Those who suffer from actual Stockholm Syndrome can overcome it. Counseling and the reinstatement of normalcy in the victims’ lives have proven effective. And, the good news is that this is also true of companies that are being held hostage by their database provider. It is possible to stop the hopeless devotion and helpless attachment to their technology provider.
If you’re bound to a mega database provider, you can cut the cord that was born of exorbitant rate contracts and unscrupulous compliance clauses. There are forces outside with a form of business counseling (like a proof of concept), new vigor and simpler ways to help you out of this hostage situation.
Consider the case of Ibergraf Siglo XXI, a Spanish company that decided to replace an obsolete inventory control management system. Ibergraf Siglo XXI also needed a database solution for the new system—one that would allow the migration of all the data from the old platform without disruption or risk and in the shortest possible time. Instead of choosing an Oracle or Microsoft database, they went a different route with a more flexible solution. And after a fast and easy implementation of the new database, the company is reporting a 70% improvement in processes such as data loading, and reporting.
The solution Ibergraf Siglo XXI chose was Tibero, our RDBMS database that has proven to be the perfect alternative to Oracle (with more than 3,000 successful migrations from Oracle), Microsoft, and other database technology hostage takers. Tibero reduces capital expenditures and operating expenses and simplifies licensing, while providing you freedom of choice. With Tibero, you only license the compute power associated to a given VM regardless of the amount of resources the database consumes. Not only that, but the upfront licensing fee is about 50% of Oracle fees.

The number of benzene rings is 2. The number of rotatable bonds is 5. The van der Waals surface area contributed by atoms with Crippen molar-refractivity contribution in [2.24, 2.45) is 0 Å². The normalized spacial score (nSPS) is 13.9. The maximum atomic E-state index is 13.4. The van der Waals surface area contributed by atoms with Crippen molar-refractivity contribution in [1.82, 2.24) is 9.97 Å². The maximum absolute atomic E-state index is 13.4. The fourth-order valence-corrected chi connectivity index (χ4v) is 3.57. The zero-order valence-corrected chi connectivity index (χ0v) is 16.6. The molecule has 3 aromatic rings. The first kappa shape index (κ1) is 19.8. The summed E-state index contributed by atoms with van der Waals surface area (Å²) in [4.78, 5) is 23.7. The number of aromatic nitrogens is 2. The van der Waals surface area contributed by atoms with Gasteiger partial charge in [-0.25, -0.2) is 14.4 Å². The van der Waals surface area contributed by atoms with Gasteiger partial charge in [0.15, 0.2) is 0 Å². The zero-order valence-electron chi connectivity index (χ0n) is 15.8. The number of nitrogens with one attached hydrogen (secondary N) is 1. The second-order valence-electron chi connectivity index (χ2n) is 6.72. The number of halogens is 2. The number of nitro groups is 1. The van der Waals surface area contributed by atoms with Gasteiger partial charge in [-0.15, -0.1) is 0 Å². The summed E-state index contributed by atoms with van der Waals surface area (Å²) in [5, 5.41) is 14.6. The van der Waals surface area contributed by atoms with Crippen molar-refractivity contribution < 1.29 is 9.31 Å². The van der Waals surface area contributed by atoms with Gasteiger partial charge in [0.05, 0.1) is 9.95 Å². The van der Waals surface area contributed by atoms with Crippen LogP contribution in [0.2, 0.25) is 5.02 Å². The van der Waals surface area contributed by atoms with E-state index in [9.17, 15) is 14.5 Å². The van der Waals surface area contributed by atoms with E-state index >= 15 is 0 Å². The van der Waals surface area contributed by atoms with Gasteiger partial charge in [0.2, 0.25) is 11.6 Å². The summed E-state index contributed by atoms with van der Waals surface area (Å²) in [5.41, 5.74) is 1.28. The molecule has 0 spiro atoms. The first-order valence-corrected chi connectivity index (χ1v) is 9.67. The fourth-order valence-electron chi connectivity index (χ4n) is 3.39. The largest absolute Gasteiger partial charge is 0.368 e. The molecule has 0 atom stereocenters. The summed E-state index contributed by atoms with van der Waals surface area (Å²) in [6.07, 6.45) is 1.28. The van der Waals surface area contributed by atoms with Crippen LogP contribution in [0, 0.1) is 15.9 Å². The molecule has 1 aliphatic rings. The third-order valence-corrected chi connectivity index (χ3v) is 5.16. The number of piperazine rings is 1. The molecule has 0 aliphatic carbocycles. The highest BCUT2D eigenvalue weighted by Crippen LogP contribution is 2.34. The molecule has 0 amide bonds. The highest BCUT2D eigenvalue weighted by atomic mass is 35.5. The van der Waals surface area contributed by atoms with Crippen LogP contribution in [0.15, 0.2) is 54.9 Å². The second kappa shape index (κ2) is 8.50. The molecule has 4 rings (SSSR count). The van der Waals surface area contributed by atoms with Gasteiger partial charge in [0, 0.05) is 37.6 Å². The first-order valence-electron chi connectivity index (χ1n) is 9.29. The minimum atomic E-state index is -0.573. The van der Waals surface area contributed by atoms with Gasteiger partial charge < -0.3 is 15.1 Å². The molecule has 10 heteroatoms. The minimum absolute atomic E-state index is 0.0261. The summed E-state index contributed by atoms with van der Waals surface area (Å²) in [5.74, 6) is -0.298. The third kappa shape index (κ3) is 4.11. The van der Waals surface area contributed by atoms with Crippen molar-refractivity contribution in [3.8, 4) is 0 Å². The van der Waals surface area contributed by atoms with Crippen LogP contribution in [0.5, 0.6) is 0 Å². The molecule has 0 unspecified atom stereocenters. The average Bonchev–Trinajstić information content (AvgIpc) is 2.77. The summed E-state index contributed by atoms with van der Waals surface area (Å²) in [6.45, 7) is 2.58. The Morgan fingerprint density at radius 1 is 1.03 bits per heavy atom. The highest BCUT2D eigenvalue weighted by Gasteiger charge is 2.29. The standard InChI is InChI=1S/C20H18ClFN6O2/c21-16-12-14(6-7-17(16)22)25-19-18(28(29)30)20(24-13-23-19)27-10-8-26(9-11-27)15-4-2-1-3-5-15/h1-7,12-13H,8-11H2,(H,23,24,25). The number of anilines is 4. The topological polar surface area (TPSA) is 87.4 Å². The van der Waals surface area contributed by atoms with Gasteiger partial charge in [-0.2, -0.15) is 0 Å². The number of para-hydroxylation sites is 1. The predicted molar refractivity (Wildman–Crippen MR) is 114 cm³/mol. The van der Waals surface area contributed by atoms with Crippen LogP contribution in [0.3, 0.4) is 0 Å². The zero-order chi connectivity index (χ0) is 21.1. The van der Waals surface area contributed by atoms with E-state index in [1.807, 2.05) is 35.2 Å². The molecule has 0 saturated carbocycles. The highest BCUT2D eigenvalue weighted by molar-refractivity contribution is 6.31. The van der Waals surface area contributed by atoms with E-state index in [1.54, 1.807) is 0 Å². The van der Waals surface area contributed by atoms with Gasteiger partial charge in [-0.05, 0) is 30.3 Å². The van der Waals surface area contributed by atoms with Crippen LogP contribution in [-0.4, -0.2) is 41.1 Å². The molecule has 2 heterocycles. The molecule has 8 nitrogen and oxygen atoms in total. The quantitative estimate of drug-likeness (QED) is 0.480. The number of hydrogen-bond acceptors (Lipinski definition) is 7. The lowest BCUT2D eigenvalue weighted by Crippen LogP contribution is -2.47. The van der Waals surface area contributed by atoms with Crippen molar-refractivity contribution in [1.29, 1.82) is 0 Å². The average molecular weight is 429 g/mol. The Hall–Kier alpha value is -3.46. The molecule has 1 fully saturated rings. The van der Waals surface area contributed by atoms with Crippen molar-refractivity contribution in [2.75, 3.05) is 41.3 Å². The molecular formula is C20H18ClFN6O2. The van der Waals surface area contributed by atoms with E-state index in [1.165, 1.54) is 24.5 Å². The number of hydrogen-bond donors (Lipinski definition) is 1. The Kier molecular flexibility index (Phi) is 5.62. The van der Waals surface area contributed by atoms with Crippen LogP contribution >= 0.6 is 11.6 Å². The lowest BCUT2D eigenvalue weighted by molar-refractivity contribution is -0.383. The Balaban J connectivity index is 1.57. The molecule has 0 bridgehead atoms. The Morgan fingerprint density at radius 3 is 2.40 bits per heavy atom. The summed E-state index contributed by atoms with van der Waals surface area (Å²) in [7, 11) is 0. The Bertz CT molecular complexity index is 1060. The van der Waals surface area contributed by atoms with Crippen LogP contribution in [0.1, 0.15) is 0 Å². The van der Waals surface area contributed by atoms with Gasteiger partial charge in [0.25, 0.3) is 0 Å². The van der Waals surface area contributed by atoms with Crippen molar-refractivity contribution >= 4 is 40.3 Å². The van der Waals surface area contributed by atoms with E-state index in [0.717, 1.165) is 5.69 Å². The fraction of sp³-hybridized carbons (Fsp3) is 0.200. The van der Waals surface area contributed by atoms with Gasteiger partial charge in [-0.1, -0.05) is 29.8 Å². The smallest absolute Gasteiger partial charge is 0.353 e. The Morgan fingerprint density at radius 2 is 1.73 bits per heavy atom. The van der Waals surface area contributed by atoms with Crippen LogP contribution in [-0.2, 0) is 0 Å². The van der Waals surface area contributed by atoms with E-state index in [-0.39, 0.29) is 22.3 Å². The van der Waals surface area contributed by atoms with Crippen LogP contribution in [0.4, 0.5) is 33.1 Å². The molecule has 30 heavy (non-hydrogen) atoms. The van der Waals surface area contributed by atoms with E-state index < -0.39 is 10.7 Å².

And Tibero, with its simple one-page policy, is the first database software recipient of the Campaign for Clear Licensing certificate, which is awarded to software products with simple to understand licensing policies without ambiguities or compliance issues.
TmaxSoft is the only company with such a wide range of products, from Tibero, its RDBMS database, to its own operating system, TmaxOS, and its private cloud space offering, TmaxCloud. TmaxSoft’s vision is to help support companies as they scale out their business at an affordable price without having to comprise on cutting edge technology.
To quote an economist on a plane, "The cost of the canvas cannot be more than the painting. It is time for a new canvas.” It’s time to be released from the shackles and the unhealthy attachment to the big database brand names.
Discover what it’s like to have a healthy relationship with your database provider. Check out our 30-day free trial and see how Tibero balances agile development and security, improves workload efficiency and substantially reduces licensing costs. You can learn more and download your trial here.
Raghu Radhakrishnan is the CEO & Managing Director of TmaxSoft India. With more than 27 years of sales and marketing experience in the IT industry, he drives global enterprises to adopt TmaxSoft technologies and help them solve their perennial problem of high cost of ownership. He joined TmaxSoft in 2015 and has held senior level positions with IBM, Modi Olivetti and Digital. He holds a degree in Mechanical Engineering from PSG College of Technology, Coimbatore, India.